So sure, Wurman says, we apply the Constitution as it was understood from the get go because that's what we do.  Not particularly satisfying, but there it is.

And now that we know how to interpret the Constitution, the question is whether we should bother. And of course we should.  Because "We the people" (or at least the white male property owners) adopted it.  And because it's a good thing - despite all the ways it's a bad thing.  And because, well, sure.  Which is about as non-controversial as it gets except for those folks who'd just toss it aside - and really, that's not who Wurman's talking to - or even who I am.

OK, so originalism is good and the Constitution is good.  And other approaches, hey they're malleable.  This week's flavor may not be next weeks.  They're just preferences and politics.  Which isn't nonsense, but Wurman blows the other folks off pretty quickly.

In any event, having now convinced you (Wurman seems to think), the only real question is whether originalism supports Brown v. Board of Education.  If originalism would accept separate but equal schools, then even if it's the only proper way to read the Constitution, it should be abandoned.  Shockingly, Wurman think originalism and Brown are a match made in heaven.  And he explains why.  Maybe you buy it, maybe you don't.  Most originalists do, he says, though he acknowledges that some don't. And, although he doesn't say it, I take it that the folks who don't, since they're originalists, also don't think the Brown test is all that significant.

The problem with Wurman's originalism is that it's cramped.***  Because it was to be a government of limited powers, if it isn't explicitly allowed, it must be forbidden.  (Except, of course, when he wants to stretch a point to get a result he wants - which he is mostly how he gets to originalism endorsing Brown.)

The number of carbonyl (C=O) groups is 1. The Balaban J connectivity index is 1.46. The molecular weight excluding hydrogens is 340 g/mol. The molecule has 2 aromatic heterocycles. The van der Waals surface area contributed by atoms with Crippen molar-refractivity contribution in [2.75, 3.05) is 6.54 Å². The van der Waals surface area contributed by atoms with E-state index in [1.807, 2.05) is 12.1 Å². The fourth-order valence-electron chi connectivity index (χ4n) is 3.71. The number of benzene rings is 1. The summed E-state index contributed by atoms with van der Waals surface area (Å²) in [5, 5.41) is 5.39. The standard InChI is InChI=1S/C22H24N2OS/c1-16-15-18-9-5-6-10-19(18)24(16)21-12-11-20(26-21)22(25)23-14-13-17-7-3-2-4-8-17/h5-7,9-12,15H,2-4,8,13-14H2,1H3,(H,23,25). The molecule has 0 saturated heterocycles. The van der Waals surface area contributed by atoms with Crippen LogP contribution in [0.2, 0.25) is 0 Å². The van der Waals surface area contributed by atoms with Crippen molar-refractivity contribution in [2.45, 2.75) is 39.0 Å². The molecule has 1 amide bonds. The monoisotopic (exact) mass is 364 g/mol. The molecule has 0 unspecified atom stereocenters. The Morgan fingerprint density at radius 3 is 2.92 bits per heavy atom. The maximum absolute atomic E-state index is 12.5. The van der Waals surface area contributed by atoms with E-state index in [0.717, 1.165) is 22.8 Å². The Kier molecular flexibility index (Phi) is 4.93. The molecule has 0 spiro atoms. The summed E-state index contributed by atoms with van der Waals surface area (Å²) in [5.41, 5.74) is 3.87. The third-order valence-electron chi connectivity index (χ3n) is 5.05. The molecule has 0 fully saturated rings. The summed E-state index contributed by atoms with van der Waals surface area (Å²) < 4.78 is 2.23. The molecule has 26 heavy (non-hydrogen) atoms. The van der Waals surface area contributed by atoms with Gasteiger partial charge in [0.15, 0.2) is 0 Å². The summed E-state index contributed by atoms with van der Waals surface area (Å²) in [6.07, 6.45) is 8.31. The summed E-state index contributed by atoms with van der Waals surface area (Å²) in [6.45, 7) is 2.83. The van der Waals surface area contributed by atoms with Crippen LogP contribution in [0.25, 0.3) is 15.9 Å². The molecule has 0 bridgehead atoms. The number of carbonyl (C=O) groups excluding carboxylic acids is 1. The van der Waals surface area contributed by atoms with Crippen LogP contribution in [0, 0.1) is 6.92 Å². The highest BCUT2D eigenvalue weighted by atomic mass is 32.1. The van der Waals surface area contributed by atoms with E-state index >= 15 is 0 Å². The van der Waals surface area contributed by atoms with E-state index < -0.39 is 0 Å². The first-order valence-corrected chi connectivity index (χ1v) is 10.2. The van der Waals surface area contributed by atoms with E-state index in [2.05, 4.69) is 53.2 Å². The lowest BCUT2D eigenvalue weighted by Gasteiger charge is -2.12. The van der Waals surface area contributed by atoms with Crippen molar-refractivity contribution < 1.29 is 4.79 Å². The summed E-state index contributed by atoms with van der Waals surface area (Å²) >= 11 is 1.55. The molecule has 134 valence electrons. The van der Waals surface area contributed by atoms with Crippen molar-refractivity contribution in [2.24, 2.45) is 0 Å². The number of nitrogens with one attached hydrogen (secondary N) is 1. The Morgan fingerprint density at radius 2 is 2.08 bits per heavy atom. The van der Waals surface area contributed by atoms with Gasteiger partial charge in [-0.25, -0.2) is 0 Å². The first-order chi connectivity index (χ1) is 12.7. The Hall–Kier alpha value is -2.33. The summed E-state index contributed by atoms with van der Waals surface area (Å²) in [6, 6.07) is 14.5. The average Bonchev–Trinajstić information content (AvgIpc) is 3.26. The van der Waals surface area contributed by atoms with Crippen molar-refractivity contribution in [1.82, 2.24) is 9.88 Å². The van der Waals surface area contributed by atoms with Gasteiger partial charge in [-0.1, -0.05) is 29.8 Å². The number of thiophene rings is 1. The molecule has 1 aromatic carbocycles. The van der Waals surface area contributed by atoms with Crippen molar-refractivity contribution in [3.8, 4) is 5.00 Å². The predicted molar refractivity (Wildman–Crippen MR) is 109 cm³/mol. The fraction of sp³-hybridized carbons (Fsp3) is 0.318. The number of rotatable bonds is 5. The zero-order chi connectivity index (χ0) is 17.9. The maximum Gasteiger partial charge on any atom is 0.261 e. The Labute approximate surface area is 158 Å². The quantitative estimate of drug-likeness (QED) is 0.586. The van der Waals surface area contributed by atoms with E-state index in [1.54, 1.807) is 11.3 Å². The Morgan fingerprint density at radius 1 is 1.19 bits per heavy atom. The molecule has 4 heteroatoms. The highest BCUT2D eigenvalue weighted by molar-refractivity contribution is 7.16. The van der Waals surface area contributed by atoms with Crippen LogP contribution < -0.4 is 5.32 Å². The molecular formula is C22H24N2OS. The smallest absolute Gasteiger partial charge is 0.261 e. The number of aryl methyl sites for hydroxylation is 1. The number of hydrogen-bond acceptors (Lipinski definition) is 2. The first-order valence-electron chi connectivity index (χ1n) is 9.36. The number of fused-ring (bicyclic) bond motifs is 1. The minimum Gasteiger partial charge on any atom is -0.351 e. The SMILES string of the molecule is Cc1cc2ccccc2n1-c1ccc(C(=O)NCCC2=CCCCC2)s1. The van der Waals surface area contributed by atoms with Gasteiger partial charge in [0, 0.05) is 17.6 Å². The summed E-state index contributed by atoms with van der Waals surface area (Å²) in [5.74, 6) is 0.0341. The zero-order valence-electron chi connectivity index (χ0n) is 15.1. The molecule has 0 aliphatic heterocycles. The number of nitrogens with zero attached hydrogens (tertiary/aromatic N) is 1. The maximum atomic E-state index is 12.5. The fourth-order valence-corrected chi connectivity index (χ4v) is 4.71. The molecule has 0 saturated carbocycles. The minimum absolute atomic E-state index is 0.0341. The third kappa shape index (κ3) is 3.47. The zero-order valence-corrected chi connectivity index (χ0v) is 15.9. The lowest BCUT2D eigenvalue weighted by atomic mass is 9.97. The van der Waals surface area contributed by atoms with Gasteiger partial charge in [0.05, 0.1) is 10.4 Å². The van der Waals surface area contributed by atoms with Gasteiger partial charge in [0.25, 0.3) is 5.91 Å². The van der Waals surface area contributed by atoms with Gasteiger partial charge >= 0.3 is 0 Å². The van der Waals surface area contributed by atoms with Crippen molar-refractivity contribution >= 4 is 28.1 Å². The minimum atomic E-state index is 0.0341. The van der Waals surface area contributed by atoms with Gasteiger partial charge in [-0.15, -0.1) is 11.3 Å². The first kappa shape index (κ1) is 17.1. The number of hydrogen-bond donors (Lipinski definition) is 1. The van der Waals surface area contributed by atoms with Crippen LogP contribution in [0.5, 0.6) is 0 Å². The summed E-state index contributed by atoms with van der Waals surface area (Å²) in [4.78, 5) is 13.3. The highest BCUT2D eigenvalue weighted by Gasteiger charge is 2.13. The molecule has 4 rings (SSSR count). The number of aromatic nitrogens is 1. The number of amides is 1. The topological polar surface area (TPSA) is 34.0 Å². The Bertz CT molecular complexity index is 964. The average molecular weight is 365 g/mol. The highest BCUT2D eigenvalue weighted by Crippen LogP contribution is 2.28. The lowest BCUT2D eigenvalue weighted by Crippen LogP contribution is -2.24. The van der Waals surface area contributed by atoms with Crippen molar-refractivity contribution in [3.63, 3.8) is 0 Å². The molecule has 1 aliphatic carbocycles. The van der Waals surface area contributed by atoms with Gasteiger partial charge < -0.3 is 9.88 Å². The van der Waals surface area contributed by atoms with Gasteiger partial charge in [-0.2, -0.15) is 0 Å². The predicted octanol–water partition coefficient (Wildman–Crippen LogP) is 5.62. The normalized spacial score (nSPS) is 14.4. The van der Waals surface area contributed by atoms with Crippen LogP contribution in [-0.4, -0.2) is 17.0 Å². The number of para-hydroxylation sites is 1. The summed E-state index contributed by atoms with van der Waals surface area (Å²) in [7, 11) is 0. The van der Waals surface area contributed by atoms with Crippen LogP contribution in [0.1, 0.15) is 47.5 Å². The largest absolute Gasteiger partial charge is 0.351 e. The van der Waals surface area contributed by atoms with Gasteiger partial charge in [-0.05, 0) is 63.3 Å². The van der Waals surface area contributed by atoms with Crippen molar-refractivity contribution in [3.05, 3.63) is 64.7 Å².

But there's another way that, if the term weren't taken, you could also call originalism.  Ask what's the Constitution trying to achieve.  How, within its scope and framework, understanding it's lexical terms broadly rather than narrowly, do we get there?

Consider the Fourth Amendment: 
The right of the people to be secure in their persons, houses, papers, and effects, against unreasonable searches and seizures, shall not be violated, and no Warrants shall issue, but upon probable cause, supported by Oath or affirmation, and particularly describing the place to be searched, and the persons or things to be seized.
And I get it that the Constitution doesn't say anything about an exclusionary rule for violations.  Wurman says that, therefore, originalist understanding would abolish the exclusionary rule.  But the exclusionary rule exists because without it the Fourth Amendment is no more than aspirational (we're remarkably close to that these days, but that's a different post).  If the Amendment is to be effected, the rule is a necessity.  So it's not part of the document and pretty clearly it wasn't part of the "original public understanding."  But effecting the Fourth Amendment requires it.  Which seems to me, but not to Wurman, the right test.

A Debt Against the Living is short.  It's mostly lucid.  You don't have to be a scholar, not even a lawyer I don't think, to get his argument.  But it's glib.  Too often trimming a bush  and declaring the forest cleared.  

On the other hand, based on the blurbs from some respectable and prominent originalists who seem to think the book brilliant, maybe the problem is that I'm not sufficiently of the choir to which he's preaching.
*Juries, too, but less often and in any case they aren't relevant to where I'm going with this.
**The title is taken from a letter James Madison wrote to Thomas Jefferson.
***Wurman acknowledges that there's a strain of originalism that reads the Constitution more broadly than he does.  Having acknowledged the fact, he then pretty much ignores it.
My thanks to Cambridge University Press for sending me a copy to review.